That Medicine


A taste that invokes a blurry and lousy point in my life. That medicine. That purple gel pill that I can never swallow. I am mentally unprepared to take any medication that isn’t in liquid form. I can’t. I won’t. But my mouth aches with so much pain. I look at that pill with anger and fear. Time and time again I’ve had to take it. Finally, I give in to my mouth’s despair and carefully slice the pill to allow its lively purple liquid to slowly squeeze out. I grab the most yellow banana and unpeel it to reveal its soft and funny-smelling interior. I then grab the cold, hard, lifeless case the liquid was held in, and quickly throw both into my mouth.

I’m immediately transported to a putrid, rotting, and oddly spicy taste in my mouth. Why? How could something meant to make me feel good be so cruel and foul? My body wants to both curl and explode at the same time. My eyes are sealed shut, as if closing them hard enough will make the pain dissipate. A burning groan rises throughout my throat and releases out of my nose, roasting my nostril hair along the way. The ticks from the clock accelerate in speed and base, and I cover my ears from the piercing sounds of time.

 I’m coughing. I’m gagging. I quickly grab my clear water bottle and chug it, my hand crushing the bottle to get every drop of water into my mouth. It’s the medicine to my medicine. All I want to do is turn back time to undo this awful mistake I just made, but it’s already made its way down to my stomach. My back hits the stiff cupboard as I slide down and hit my ass on the tile floor. I lay there on the ground, having just experienced an exorcism, as I shed a tear.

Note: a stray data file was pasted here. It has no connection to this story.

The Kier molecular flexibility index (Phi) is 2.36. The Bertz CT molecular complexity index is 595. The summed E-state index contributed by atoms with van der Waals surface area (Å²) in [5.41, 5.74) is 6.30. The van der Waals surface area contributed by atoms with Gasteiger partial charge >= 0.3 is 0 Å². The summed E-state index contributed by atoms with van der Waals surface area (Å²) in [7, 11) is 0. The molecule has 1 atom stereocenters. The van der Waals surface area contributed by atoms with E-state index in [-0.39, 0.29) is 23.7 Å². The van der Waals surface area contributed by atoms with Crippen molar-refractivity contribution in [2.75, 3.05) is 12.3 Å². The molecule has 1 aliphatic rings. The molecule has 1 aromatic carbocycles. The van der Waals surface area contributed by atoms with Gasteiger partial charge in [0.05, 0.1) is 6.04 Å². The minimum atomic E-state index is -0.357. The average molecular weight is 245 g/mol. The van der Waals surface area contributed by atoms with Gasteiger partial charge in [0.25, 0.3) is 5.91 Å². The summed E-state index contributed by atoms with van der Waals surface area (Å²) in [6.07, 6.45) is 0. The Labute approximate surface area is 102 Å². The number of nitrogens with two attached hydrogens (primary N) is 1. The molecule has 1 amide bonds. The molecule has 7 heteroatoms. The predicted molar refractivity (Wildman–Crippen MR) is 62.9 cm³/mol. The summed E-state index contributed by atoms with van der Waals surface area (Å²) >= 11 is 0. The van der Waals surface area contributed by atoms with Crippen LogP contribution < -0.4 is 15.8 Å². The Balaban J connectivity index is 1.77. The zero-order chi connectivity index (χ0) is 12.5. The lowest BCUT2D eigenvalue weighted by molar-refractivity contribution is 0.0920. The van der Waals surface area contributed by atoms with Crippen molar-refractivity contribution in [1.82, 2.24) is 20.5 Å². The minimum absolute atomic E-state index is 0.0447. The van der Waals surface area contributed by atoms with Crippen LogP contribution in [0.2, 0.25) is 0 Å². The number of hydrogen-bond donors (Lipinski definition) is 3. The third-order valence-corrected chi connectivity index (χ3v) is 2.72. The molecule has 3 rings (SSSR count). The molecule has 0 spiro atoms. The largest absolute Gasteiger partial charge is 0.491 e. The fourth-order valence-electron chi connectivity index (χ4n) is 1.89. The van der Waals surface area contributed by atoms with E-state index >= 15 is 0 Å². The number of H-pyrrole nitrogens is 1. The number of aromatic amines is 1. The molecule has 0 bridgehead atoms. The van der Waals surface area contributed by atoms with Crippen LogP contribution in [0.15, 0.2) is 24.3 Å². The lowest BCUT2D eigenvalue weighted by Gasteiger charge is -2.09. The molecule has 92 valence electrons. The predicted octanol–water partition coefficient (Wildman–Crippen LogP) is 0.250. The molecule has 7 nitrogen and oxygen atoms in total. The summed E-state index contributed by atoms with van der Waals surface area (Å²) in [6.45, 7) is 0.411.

But from the outside, all my grandmother sees is a little boy squinting his eyes and doing a funny dance. She comes into the kitchen because she believes she’s overheard little squeaks coming from a little mouse, but really, it was just me. 

“¿Qué pasó, te ha comido la lengua el ratón? ¿O te enchelaste comiendo los sopes?” she asks, which translates to: “What happened, did the mouse eat your tongue? Or did you get stuck eating the sopes?”

As I lay on the tiles, my mouth wounded from the war, I muster out, “La medicina.”

She turns to the left to find the poison sitting on the counter. As she lets out a small chuckle, she notices the banana peel patiently laying on the ground, waiting for its time to strike upon my vulnerable state. She quickly throws it away before I make a fool out of myself any more than I already have.

Jose Arturo Venegas is from Southern California. He is a first-year undergraduate student studying Civil Engineering and Energy and Its Impacts. He has never been much into writing; however, after taking a creative writing class, he found a new passion in expressing his feelings through descriptive scenes of his memories. Creative writing has become his favorite form of literature and is a great way for him to ensure he remembers core parts of his childhood.